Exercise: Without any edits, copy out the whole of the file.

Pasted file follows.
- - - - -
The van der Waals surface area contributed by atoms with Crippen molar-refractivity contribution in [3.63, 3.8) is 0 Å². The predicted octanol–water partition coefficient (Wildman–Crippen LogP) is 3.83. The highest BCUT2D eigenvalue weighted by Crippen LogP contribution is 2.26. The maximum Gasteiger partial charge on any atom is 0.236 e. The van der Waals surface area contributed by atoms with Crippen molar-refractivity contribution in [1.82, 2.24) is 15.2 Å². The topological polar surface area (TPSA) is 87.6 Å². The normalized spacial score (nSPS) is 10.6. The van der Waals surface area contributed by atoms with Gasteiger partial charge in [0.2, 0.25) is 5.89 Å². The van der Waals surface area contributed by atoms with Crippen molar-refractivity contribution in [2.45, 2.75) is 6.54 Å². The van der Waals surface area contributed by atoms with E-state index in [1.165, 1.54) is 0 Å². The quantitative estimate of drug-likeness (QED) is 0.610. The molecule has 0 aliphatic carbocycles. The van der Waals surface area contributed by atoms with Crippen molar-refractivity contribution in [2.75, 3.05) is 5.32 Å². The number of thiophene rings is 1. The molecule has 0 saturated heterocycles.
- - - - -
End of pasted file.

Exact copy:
The van der Waals surface area contributed by atoms with Crippen molar-refractivity contribution in [3.63, 3.8) is 0 Å². The predicted octanol–water partition coefficient (Wildman–Crippen LogP) is 3.83. The highest BCUT2D eigenvalue weighted by Crippen LogP contribution is 2.26. The maximum Gasteiger partial charge on any atom is 0.236 e. The van der Waals surface area contributed by atoms with Crippen molar-refractivity contribution in [1.82, 2.24) is 15.2 Å². The topological polar surface area (TPSA) is 87.6 Å². The normalized spacial score (nSPS) is 10.6. The van der Waals surface area contributed by atoms with Gasteiger partial charge in [0.2, 0.25) is 5.89 Å². The van der Waals surface area contributed by atoms with Crippen molar-refractivity contribution in [2.45, 2.75) is 6.54 Å². The van der Waals surface area contributed by atoms with E-state index in [1.165, 1.54) is 0 Å². The quantitative estimate of drug-likeness (QED) is 0.610. The molecule has 0 aliphatic carbocycles. The van der Waals surface area contributed by atoms with Crippen molar-refractivity contribution in [2.75, 3.05) is 5.32 Å². The number of thiophene rings is 1. The molecule has 0 saturated heterocycles.